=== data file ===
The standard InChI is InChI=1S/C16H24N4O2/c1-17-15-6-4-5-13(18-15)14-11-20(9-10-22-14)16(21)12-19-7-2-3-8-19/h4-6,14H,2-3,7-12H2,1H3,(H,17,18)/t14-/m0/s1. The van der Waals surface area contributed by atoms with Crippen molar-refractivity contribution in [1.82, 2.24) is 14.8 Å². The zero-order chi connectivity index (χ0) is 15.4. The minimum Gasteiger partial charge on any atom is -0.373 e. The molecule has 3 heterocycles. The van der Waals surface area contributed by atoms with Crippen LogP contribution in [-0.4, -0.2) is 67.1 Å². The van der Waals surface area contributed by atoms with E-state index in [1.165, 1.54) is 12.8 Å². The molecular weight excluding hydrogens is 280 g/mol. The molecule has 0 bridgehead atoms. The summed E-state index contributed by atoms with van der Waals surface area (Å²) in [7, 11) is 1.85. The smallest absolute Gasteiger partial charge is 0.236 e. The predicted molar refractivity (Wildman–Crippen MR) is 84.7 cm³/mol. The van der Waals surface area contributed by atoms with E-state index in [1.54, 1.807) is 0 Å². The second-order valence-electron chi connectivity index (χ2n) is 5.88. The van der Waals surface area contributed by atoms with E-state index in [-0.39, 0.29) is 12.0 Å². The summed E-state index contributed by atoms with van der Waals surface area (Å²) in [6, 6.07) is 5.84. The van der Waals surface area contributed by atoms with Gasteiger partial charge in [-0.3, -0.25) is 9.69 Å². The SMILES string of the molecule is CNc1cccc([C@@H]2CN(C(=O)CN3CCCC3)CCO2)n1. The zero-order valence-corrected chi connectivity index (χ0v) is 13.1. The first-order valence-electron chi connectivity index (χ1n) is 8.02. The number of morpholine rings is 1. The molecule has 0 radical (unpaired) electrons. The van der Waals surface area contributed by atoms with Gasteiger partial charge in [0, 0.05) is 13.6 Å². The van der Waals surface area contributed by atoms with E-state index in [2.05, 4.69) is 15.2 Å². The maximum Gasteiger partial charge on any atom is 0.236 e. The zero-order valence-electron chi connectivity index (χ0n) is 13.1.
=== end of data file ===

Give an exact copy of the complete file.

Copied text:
The standard InChI is InChI=1S/C16H24N4O2/c1-17-15-6-4-5-13(18-15)14-11-20(9-10-22-14)16(21)12-19-7-2-3-8-19/h4-6,14H,2-3,7-12H2,1H3,(H,17,18)/t14-/m0/s1. The van der Waals surface area contributed by atoms with Crippen molar-refractivity contribution in [1.82, 2.24) is 14.8 Å². The zero-order chi connectivity index (χ0) is 15.4. The minimum Gasteiger partial charge on any atom is -0.373 e. The molecule has 3 heterocycles. The van der Waals surface area contributed by atoms with Crippen LogP contribution in [-0.4, -0.2) is 67.1 Å². The van der Waals surface area contributed by atoms with E-state index in [1.165, 1.54) is 12.8 Å². The molecular weight excluding hydrogens is 280 g/mol. The molecule has 0 bridgehead atoms. The summed E-state index contributed by atoms with van der Waals surface area (Å²) in [7, 11) is 1.85. The smallest absolute Gasteiger partial charge is 0.236 e. The predicted molar refractivity (Wildman–Crippen MR) is 84.7 cm³/mol. The van der Waals surface area contributed by atoms with E-state index in [1.54, 1.807) is 0 Å². The second-order valence-electron chi connectivity index (χ2n) is 5.88. The van der Waals surface area contributed by atoms with E-state index in [-0.39, 0.29) is 12.0 Å². The summed E-state index contributed by atoms with van der Waals surface area (Å²) in [6, 6.07) is 5.84. The van der Waals surface area contributed by atoms with Gasteiger partial charge in [-0.3, -0.25) is 9.69 Å². The SMILES string of the molecule is CNc1cccc([C@@H]2CN(C(=O)CN3CCCC3)CCO2)n1. The zero-order valence-corrected chi connectivity index (χ0v) is 13.1. The first-order valence-electron chi connectivity index (χ1n) is 8.02. The number of morpholine rings is 1. The molecule has 0 radical (unpaired) electrons. The van der Waals surface area contributed by atoms with Gasteiger partial charge in [0, 0.05) is 13.6 Å². The van der Waals surface area contributed by atoms with E-state index in [2.05, 4.69) is 15.2 Å². The maximum Gasteiger partial charge on any atom is 0.236 e. The zero-order valence-electron chi connectivity index (χ0n) is 13.1.